The FTSE 100 Index hit a new all-time high in October, reaching 7,556.24 points during the month. However, the spike was caused primarily by wider enthusiasm towards global economic developments than by confidence in domestic factors. Progress in Brexit negotiations remained glacial, undermining sentiment towards the UK.
- The FTSE 100 Index rose by 1.6% in October
- S&P maintained its “AA” rating and “negative” outlook towards the UK
- Questions intensified over the potential impact of Brexit on the UK’s long-term growth
“The OECD… urged the UK to maintain close economic ties with the EU”
The FTSE 100 Index hit a new all-time high in October, reaching 7,556.24 points during the month. However, the spike was caused primarily by wider enthusiasm towards global economic developments than by confidence in domestic factors. Over October as a whole the FTSE 100 Index rose by 1.6%, while the FTSE 250 Index climbed by 1.8%.
Deputy Governor of the Bank of England (BoE) Sam Woods urged the UK and EU to reach consensus on a Brexit transition agreement by Christmas and warned that failure could spur some companies to activate emergency measures. Meanwhile, the Organisation for Economic Co-operation & Development (OECD) expressed concern that Brexit was generating “serious economic uncertainties that could stifle growth for years to come” and urged the UK to maintain close economic ties with the EU.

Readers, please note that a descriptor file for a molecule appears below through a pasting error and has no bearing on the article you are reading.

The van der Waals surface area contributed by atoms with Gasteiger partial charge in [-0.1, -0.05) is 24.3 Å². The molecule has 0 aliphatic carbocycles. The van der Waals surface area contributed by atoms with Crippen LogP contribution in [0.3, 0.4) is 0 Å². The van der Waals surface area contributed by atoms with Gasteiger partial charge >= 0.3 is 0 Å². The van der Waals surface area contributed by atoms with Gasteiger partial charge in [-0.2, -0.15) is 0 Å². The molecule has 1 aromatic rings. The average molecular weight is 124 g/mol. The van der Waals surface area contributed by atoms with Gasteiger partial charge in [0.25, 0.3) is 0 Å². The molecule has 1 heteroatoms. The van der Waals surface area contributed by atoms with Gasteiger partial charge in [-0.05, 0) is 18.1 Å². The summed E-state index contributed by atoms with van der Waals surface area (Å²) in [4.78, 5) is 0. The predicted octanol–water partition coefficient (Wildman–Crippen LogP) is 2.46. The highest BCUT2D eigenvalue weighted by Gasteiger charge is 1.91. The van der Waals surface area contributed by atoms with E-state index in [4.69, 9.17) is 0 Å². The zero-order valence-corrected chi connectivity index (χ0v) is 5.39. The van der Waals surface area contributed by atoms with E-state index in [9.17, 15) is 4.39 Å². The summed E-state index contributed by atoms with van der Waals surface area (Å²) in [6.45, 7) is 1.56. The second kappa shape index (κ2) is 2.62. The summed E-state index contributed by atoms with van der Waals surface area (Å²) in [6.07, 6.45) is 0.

Credit ratings agency Standard & Poor’s (S&P) maintained its “AA” credit rating and “negative” outlook for the UK, but raised questions over a lack of progress in Brexit discussions and the strength of Prime Minister Theresa May’s leadership. In particular, S&P highlighted “the continued institutional and economic uncertainty surrounding the Brexit negotiations and the UK’s future relationship with its largest market for goods and services”, warning that it regards the possibility of a “disorderly Brexit as increasingly certain”.
Although the manufacturing sector continued to strengthen during the third quarter, wider UK economic expansion was dampened by a lacklustre contribution from the services sector. The British Chambers of Commerce blamed “political uncertainty, currency fluctuations and the vagaries of the Brexit process” for holding back business growth.
Concerns over the outlook for consumer confidence were exacerbated by the news that the annualised rate of consumer price inflation had reached 3% in September . Retail sales posted an annualised increase of 1.9% on a like-for-like basis in September; this rise was, however, largely attributable to higher prices. The British Retail Consortium warned that spending has been focused on “essential purchases” rather than “big-ticket” discretionary items. Meanwhile, during October, department store operator Debenhams revealed a 44% drop in full-year profits.
Barclays announced disappointing third-quarter earnings that were affected by poor performance from its investment banking division. During October, the Bank of England unveiled an updated edition of its “Purple Book”. This outlines the measures that banks should take to ensure that taxpayers are shielded from the impact of a banking crisis or collapse.